The FSA is threatening "follow-up action" against an IFA seeking to time-bar client complaints by including a 15-year long-stop in his terms of business (ToB) contracts.
It has written to Phil Castle, managing director of Kent-based IFA Financial Escape, warning his plans are "highly likely" to be in breach of several of its principles, including its TCF initiative.
In a letter seen by Professional Adviser, it warns: "We would expect to take follow-up action with any firm we believe to be contravening [our] requirements."
Castle is seeking legal advice over whether he can introduce a long-stop, under contract law, into his ToB and says he intends to press ahead with his plans. He has offered to show the regulator draft wording but says it has turned him down.
The news comes as the Association of IFAs (AIFA) renews calls for a long-stop, saying it is "completely unacceptable" IFAs should be subject to rules "no other profession is".
The FSA maintains it has been "unable to demonstrate" where introducing a long-stop would bring additional benefits to both consumers and firms.
In its letter to Castle, dated 5 October, it states: "I note your intention to insert a long-stop clause in your ToB. While we have not seen the wording you intend to use, it is highly likely that we would consider any attempt to insert a long-stop clause into a firm's ToB to be unacceptable."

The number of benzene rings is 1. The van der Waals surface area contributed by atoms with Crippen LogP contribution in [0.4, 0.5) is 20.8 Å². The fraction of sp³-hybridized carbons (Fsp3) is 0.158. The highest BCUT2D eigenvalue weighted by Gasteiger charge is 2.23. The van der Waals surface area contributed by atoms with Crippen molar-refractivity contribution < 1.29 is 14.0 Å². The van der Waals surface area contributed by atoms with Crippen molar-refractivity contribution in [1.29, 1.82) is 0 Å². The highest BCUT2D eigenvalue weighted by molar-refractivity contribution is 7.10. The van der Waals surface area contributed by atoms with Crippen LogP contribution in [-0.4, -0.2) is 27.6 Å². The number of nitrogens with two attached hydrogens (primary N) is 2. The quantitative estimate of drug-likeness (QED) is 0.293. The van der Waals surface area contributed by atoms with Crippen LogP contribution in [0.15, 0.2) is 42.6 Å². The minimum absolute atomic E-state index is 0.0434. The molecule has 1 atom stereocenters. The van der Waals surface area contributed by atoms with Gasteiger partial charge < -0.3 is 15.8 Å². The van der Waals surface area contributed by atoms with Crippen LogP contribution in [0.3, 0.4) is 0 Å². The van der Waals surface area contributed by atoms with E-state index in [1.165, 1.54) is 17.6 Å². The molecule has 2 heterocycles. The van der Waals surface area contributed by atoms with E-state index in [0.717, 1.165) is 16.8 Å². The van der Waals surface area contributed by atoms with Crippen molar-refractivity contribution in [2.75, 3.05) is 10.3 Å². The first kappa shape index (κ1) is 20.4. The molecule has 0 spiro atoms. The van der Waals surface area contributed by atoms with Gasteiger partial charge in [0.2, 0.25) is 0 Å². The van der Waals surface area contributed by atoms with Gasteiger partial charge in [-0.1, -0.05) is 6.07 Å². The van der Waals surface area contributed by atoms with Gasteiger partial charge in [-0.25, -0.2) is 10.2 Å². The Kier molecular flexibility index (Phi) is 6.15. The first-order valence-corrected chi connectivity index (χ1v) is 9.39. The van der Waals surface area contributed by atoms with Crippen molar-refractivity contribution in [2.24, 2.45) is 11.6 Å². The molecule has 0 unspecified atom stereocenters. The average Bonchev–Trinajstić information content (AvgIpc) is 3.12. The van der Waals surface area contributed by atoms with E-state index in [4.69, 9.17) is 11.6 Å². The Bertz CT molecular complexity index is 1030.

Castle says: "The FSA has implied it will take action against me, yet how can it tell us we can't use something it has not even seen. This is totally unacceptable. The FSA's refusal to even discuss this issue is disgusting."
Castle and a number of other advisers are particularly angry at the FSA's refusal to consult on introducing the rule, which is afforded to other professions via the statute of limitations.
Alan Lakey, partner at Highclere Financial Services, says: "This is not just about the reality of advisers being devastated by stale claims - which may not be readily defendable due to time constraints and lack of files - but also the reality that there is a major principle at stake.
"Maybe the FSA has dropped principles-based regulation, but I want to operate my business in a balanced environment where my clients and myself have access to and succor from the rule of law."
Chris Cummings, director general of AIFA, adds: "The lack of a definitive long stop means financial advisers are subjected to infinite liability.
"Despite the very few cases brought against IFAs and the significant amount of consumer trust the profession enjoys, it is completely unacceptable that IFAs should be subjected to rules no other profession is."
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